Antigone: Four star reviews for Christopher Eccleston
Christopher Eccleston has been praised for his "charismatic" and "intense" role in a modern makeover of Antigone.
The actor plays Creon, King of Thebes, in a new National Theatre production, which transports Sophocles' tragic Greek drama to a 1970s police state.
With echoes of the current situation in Syria, the Telegraph said the play was "as gripping and topical as anything on the London stage".
Eccleston had a "chilling authority" as Creon, added What's On Stage.
At the beginning of the play, he is seen watching a battle unfold on TV - a deliberate reference to President Obama observing the raid on Osama Bin Laden's compound last year.
The city of Thebes survives the assault, and Creon decrees that the aggressor, Polyneices - who was killed, must rot in the streets.
Polyneices' sister, Antigone, defies the decree and sprinkles soil on his body in an act of burial.
Creon, her uncle, orders that she be buried alive, convinced that duty to the state outweighs family ties. His decree sets in motion a series of tragic deaths.
Critics have been largely positive about Polly Findlay's production, with most reviews settling on a four-star rating.
"Christopher Eccleston's Creon is the modern, morally-ambivalent politician personified, full of bold conviction until he realises the implications of his dubious strategies," wrote Charles Spencer in the Telegraph.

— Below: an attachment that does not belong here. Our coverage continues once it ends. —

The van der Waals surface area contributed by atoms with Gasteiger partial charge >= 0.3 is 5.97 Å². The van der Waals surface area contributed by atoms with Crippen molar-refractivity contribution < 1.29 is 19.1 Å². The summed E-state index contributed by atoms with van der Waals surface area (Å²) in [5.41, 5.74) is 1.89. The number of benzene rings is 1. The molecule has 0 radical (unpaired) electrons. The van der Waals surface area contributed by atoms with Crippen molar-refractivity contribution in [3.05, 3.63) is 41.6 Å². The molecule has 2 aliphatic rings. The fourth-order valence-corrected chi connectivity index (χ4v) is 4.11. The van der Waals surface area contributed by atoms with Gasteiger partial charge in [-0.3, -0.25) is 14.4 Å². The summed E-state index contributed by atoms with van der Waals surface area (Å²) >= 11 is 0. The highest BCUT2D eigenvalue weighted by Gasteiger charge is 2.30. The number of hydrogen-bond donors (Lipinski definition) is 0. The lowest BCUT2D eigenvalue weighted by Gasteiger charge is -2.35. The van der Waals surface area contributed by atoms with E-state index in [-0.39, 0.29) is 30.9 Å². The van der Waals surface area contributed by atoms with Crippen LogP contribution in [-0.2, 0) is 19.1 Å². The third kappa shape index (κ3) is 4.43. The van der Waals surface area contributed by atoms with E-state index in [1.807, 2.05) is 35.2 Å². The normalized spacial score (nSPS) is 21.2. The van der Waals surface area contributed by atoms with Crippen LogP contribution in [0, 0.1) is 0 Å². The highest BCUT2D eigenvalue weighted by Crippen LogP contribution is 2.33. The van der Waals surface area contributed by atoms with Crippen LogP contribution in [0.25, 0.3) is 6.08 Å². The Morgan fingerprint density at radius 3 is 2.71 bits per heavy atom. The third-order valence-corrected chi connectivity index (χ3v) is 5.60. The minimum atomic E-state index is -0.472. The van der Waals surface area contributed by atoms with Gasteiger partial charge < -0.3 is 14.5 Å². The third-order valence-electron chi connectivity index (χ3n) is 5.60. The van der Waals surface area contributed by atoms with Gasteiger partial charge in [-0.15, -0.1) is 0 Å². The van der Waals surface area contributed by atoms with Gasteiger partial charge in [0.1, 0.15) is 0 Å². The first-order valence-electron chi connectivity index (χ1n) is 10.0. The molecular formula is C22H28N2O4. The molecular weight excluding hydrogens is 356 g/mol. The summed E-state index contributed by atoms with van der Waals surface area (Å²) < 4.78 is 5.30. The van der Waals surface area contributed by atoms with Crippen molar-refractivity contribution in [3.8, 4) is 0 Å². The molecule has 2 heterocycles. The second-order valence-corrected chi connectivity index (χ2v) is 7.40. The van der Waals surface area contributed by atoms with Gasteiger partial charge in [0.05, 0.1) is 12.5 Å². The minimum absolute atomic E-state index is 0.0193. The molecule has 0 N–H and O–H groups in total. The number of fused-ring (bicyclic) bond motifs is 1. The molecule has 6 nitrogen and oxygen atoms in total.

The Guardian's Michael Billington added that Creon "is not evil but fatally in thrall, like many modern politicians, to the idea that authority is somehow inviolable".
He also highlighted Jodie Whittaker's "wonderfully single-minded" performance in the title role.
Other reviewers were less convinced by the actress, however.
"Her speeches feel oddly thin, lacking body, weak on words," wrote Aleks Sierz for The Arts Desk.
"When she tells her uncle to kill her, her gesture suggests a casual shrug rather than noble self-sacrifice."
Quentin Letts added in the Daily Mail: "Jodie Whittaker's Antigone did not strike me an immediately warm figure. She seems pinched, pulled in, her vocal tone mean.
"This increases the objectivity of the play but it perhaps robs us of a dollop of pathos."
The Evening Standard apportioned some of the blame to the script, originally produced for a BBC TV adaptation in the 1990s.
"Don Taylor's version of the text," noted Henry Hitchings, is "a mix of fluid modern idiom and stentorian excess" which often diminishes "the emotional complexity of the original".